The forecast was for rain, but it held off as Stetina soloed away from the field, on the Orr Springs climb. I watched as the field went from four wide, to three wide, to side-by-side, to eventually single-file, with gaps between the riders. It was as thorough a sort as I’ve encountered.
Other than the road ahead and the hillside to my right, there was little to see; redwoods disappeared into gray. Near the top of the climb, the fog finally began to dissipate, which made seeing on the descent much easier.
I’d told myself before the start that no matter how inclined I was to go hard on the opening ascent, I needed to save as many matches as possible for Low Gap, because pedaling through mud isn’t easy, especially when climbing in mud is required. Miguel Crawford, the organizer of the Grasshoppers, had done some scouting the weekend before and warned us to be prepared for mud. When I checked with him two days before the start where he thought things stood, he warned me to go with the bike that offered the greatest mud clearance.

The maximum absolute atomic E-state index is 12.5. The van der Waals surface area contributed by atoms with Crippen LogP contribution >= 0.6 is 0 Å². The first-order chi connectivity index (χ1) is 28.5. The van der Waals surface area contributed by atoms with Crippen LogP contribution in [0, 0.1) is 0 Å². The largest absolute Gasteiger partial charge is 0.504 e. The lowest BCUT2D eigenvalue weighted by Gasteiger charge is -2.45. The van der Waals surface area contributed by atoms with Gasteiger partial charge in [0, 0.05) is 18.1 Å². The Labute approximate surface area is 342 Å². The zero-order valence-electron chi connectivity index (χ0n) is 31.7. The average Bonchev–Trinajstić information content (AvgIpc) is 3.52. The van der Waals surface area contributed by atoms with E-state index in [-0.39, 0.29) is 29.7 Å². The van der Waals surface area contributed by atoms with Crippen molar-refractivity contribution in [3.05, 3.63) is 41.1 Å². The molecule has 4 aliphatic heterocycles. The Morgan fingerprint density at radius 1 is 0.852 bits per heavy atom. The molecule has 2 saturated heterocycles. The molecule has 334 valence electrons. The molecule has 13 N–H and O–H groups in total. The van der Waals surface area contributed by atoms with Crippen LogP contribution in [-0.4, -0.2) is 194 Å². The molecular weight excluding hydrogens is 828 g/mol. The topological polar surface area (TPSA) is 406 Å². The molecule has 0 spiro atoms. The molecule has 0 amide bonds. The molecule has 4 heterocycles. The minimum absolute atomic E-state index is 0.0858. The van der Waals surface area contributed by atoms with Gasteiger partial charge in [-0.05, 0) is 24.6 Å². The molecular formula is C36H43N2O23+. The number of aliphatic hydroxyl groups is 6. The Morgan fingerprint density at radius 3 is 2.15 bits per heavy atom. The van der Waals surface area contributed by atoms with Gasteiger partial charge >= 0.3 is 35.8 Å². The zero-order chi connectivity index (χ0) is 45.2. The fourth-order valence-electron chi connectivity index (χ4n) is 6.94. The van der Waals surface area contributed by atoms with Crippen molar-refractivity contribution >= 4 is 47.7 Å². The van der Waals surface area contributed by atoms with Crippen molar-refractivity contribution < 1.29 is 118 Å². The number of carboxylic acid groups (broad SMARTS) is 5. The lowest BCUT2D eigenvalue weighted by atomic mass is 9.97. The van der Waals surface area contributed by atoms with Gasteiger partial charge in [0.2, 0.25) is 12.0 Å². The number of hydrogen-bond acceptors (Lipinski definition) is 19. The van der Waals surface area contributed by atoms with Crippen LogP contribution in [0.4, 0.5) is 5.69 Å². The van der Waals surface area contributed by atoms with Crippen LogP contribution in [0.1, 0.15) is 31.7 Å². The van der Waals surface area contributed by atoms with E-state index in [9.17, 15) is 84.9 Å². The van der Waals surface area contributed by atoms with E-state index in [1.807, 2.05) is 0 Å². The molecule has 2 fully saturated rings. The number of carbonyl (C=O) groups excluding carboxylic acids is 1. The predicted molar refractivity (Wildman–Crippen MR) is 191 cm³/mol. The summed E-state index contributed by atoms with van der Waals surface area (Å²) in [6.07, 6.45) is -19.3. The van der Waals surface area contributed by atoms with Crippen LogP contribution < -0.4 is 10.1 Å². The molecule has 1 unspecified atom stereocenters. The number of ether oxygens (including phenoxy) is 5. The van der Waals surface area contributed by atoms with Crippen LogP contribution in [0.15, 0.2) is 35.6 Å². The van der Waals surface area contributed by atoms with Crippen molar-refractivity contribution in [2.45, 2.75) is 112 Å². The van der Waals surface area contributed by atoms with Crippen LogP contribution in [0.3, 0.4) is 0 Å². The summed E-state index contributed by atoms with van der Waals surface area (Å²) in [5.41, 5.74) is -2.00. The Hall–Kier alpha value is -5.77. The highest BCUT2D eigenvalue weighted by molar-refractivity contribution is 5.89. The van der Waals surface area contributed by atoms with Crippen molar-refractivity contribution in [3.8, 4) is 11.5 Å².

The plummet to Orr Springs would have been treacherous on 23mm tires pumped up to 100 psi. But on a 35mm-wide tire pumped to 45 psi, even the roughest, wettest turns weren’t dicey. The rest of the drop to Orr Springs was chilly, and the granite sky threatened to open up any time it wasn’t obscured by the towering trees.
Osmo Nutrition provided a sag stop at the turn onto Low Gap Road. It was a reasonable moment to take a quick bite and fill a bottle before tackling the mud. The mud. Good grief. The last time I saw mud like this was in the 1990s during the NORBA National held at Mount Snow Vermont. Name a kind of mud. Baby food? Had it. Peanut butter? Yep. Personal lubricant? That too. There were moments on climbs where half of each pedal stroke I took resulted in the rear wheel spinning. My hamstrings and hip flexors are sore from sitting so far back on my saddle to try to simultaneously generate more power and shift more weight over the rear wheel. When I think back on the muddiest cyclocross races I ever did, this shamed them like a ruler-wielding nun.